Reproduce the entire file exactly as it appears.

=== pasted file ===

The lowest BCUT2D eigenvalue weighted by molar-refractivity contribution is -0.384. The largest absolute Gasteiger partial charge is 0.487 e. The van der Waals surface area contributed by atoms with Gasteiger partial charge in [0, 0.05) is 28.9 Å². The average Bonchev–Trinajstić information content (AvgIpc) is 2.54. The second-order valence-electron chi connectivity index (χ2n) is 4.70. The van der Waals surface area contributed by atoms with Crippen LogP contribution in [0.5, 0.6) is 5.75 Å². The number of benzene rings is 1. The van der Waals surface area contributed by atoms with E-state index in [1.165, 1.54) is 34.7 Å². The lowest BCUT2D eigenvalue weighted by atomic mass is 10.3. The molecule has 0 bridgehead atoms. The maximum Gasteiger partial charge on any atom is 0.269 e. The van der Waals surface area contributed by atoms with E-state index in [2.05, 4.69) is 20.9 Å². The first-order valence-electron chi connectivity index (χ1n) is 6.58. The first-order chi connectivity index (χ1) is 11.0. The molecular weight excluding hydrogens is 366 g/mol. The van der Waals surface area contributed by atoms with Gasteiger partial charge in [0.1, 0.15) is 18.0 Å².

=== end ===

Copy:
The lowest BCUT2D eigenvalue weighted by molar-refractivity contribution is -0.384. The largest absolute Gasteiger partial charge is 0.487 e. The van der Waals surface area contributed by atoms with Gasteiger partial charge in [0, 0.05) is 28.9 Å². The average Bonchev–Trinajstić information content (AvgIpc) is 2.54. The second-order valence-electron chi connectivity index (χ2n) is 4.70. The van der Waals surface area contributed by atoms with Crippen LogP contribution in [0.5, 0.6) is 5.75 Å². The number of benzene rings is 1. The van der Waals surface area contributed by atoms with E-state index in [1.165, 1.54) is 34.7 Å². The lowest BCUT2D eigenvalue weighted by atomic mass is 10.3. The molecule has 0 bridgehead atoms. The maximum Gasteiger partial charge on any atom is 0.269 e. The van der Waals surface area contributed by atoms with E-state index in [2.05, 4.69) is 20.9 Å². The first-order valence-electron chi connectivity index (χ1n) is 6.58. The first-order chi connectivity index (χ1) is 11.0. The molecular weight excluding hydrogens is 366 g/mol. The van der Waals surface area contributed by atoms with Gasteiger partial charge in [0.1, 0.15) is 18.0 Å².